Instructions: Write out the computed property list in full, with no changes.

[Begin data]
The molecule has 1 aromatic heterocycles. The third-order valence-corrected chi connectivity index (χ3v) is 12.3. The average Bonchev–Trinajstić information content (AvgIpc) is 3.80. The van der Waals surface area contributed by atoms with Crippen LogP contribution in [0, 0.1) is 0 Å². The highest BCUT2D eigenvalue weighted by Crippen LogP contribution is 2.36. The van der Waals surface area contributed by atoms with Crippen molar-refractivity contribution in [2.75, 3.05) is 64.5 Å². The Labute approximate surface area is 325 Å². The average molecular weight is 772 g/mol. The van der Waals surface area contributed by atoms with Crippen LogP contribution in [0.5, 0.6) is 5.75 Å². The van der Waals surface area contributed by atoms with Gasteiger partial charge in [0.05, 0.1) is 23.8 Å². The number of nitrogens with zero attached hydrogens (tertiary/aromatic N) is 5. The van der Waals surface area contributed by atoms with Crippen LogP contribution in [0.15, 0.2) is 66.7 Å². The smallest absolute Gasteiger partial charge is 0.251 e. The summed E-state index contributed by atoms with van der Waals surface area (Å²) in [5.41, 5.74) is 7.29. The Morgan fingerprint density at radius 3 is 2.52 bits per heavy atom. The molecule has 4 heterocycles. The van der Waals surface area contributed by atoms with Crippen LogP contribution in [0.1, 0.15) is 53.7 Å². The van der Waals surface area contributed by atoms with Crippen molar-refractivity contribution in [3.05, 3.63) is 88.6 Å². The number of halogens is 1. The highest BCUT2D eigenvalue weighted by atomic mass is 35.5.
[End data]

The molecule has 1 aromatic heterocycles. The third-order valence-corrected chi connectivity index (χ3v) is 12.3. The average Bonchev–Trinajstić information content (AvgIpc) is 3.80. The van der Waals surface area contributed by atoms with Crippen LogP contribution in [0, 0.1) is 0 Å². The highest BCUT2D eigenvalue weighted by Crippen LogP contribution is 2.36. The van der Waals surface area contributed by atoms with Crippen molar-refractivity contribution in [2.75, 3.05) is 64.5 Å². The Labute approximate surface area is 325 Å². The average molecular weight is 772 g/mol. The van der Waals surface area contributed by atoms with Crippen LogP contribution in [0.5, 0.6) is 5.75 Å². The van der Waals surface area contributed by atoms with Gasteiger partial charge in [0.05, 0.1) is 23.8 Å². The number of nitrogens with zero attached hydrogens (tertiary/aromatic N) is 5. The van der Waals surface area contributed by atoms with Crippen LogP contribution in [0.15, 0.2) is 66.7 Å². The smallest absolute Gasteiger partial charge is 0.251 e. The summed E-state index contributed by atoms with van der Waals surface area (Å²) in [5.41, 5.74) is 7.29. The Morgan fingerprint density at radius 3 is 2.52 bits per heavy atom. The molecule has 4 heterocycles. The van der Waals surface area contributed by atoms with Crippen LogP contribution in [0.1, 0.15) is 53.7 Å². The van der Waals surface area contributed by atoms with Crippen molar-refractivity contribution in [3.05, 3.63) is 88.6 Å². The number of halogens is 1. The highest BCUT2D eigenvalue weighted by atomic mass is 35.5.